Pour off 1 quart of this liquid slip into a container with a lid and room to use the blender stick. Add 1 teaspoon of your chosen color oxide. Stir and enjoy. Thin more now if you want looser. The stirring and going flat is to give you some way of getting the same amount of clay in each quart.

For less slip, use less. Make up the quart of liquid slip, then divide and color. . 2 cups slip+ 1/2 tsp oxide. Reduce proportionally to a smaller amount to test. This recipe give medium color strength using copper for green, cobalt for blue, rutile for yellow,

#12 JustPeachy

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Posted 12 December 2013 - 06:56 PM

Quick and dirty slip recipe .

Slake down white clay of your firing range, cube it up into a bucket cover with water, wait a day. Use blender, sieve it to 80 mesh. Get to the consistency that when you stir it with a whisk , I settles flat as soon as you stop stirring. That gives you a sort of consistency measure.
Pour off 1 quart of this liquid slip into a container with a lid and room to use the blender stick. Add 1 teaspoon of your chosen color oxide. Stir and enjoy. Thin more now if you want looser. The stirring and going flat is to give you some way of getting the same amount of clay in each quart.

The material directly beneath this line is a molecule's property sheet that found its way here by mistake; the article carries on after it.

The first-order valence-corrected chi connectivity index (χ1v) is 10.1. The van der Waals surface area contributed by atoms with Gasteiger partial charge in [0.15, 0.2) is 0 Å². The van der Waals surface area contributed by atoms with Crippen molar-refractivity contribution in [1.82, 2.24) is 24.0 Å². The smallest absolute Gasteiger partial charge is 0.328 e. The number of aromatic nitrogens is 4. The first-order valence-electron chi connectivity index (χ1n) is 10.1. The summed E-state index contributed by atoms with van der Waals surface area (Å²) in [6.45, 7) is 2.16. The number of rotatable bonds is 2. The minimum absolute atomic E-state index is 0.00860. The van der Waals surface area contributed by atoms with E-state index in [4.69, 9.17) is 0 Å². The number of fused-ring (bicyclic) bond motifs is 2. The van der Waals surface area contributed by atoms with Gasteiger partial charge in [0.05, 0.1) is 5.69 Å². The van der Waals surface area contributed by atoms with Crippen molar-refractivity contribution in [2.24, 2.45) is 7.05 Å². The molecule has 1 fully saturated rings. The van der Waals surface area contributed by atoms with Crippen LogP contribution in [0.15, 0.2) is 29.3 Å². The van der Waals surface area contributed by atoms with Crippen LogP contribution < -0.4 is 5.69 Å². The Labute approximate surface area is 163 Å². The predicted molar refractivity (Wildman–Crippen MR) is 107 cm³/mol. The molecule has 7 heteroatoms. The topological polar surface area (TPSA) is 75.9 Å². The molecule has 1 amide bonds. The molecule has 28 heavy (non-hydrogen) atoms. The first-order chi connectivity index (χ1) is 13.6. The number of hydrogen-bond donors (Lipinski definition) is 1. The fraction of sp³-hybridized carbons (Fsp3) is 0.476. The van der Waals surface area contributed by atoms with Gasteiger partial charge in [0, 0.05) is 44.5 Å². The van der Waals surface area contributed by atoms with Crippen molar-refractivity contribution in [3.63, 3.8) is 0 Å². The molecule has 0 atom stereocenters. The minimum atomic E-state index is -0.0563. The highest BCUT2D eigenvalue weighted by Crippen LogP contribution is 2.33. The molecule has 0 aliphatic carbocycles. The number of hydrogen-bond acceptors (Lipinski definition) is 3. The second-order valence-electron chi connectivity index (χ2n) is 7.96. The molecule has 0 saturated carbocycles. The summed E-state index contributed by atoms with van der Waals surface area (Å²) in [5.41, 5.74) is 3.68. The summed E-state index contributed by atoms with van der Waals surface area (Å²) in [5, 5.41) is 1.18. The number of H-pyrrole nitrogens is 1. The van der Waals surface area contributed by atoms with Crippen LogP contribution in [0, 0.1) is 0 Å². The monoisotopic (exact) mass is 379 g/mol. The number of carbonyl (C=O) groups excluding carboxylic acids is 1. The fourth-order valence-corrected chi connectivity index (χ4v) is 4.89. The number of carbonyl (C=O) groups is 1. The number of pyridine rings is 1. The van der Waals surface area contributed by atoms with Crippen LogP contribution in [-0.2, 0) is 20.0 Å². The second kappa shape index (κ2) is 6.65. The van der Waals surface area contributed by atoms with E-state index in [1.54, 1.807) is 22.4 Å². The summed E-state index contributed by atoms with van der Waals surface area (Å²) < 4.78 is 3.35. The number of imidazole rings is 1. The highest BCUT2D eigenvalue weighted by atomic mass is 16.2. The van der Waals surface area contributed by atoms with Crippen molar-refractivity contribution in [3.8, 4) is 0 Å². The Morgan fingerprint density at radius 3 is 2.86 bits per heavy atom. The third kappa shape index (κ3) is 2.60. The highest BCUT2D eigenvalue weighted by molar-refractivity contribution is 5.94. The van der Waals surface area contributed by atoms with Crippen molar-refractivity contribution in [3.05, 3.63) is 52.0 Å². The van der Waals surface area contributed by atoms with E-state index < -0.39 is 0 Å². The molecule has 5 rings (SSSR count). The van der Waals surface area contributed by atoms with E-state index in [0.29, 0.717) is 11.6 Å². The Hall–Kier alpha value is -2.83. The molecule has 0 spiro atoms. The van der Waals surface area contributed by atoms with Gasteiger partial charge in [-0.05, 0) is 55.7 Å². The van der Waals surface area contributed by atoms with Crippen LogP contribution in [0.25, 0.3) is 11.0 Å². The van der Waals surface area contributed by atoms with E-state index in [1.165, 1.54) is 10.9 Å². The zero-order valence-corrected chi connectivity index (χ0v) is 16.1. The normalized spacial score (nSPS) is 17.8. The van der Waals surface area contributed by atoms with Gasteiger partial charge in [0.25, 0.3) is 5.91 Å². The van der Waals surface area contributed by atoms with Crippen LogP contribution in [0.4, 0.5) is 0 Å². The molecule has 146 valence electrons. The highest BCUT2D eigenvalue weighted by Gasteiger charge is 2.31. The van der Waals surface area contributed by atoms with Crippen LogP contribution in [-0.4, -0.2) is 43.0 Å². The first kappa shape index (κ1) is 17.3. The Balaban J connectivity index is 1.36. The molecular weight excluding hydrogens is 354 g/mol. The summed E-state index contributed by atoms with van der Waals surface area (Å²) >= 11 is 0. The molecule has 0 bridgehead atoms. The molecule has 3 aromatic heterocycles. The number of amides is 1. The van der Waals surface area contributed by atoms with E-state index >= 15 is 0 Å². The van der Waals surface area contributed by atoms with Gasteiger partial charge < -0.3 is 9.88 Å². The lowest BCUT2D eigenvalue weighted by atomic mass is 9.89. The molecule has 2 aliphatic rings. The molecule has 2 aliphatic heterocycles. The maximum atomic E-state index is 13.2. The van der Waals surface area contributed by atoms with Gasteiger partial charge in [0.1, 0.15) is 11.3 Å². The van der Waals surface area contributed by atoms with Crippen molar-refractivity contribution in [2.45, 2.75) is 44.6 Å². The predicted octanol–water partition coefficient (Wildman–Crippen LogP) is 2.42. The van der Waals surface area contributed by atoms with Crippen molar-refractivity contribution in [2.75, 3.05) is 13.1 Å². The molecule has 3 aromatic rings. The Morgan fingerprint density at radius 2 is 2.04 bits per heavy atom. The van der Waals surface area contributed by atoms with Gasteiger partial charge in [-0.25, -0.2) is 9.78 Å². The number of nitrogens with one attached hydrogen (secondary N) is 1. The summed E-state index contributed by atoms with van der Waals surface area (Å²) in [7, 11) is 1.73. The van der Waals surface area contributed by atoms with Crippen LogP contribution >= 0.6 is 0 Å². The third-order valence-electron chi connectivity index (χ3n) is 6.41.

For less slip, use less. Make up the quart of liquid slip, then divide and color. . 2 cups slip+ 1/2 tsp oxide. Reduce proportionally to a smaller amount to test. This recipe give medium color strength using copper for green, cobalt for blue, rutile for yellow,

Thank you. This was more like what I was looking for. I saw a youtube video from Dan at Ingleton Pottery making his slip from scraps and knew it couldn't be that difficult! http://www.youtube.c...h?v=KvlImtkmYx0



#13 clay lover

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Posted 15 December 2013 - 06:34 PM

Turned up this old class note on coloring slips


Dark Green 1/2% cobalt oxide
3/4% chrome oxide

Light Green (mint) 3% copper oxide

Blue (robin's egg) 1% cobalt Oxide

Slate Blue ( sort of confederate) 1% cobalt Oxide
2% R.I.O.

Yellow/ Tan 6% rutile


Hope this is useful

#14 JustPeachy

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Posted 15 December 2013 - 07:32 PM

Turned up this old class note on coloring slips


Dark Green 1/2% cobalt oxide
3/4% chrome oxide

Light Green (mint) 3% copper oxide

Blue (robin's egg) 1% cobalt Oxide

Slate Blue ( sort of confederate) 1% cobalt Oxide
2% R.I.O.

Yellow/ Tan 6% rutile


Hope this is useful

Tremendously! Thank you! I noticed we are in the same area of the country. Where do you purchase your oxides/rutile?



#15 clay lover

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Posted 15 December 2013 - 11:23 PM

Highwater. But I hear U.S, pigments, maybe in Atlanta, might have better prices. I have a friend that comes and and goes from near Highwater regularly, so I don't have delivery fees.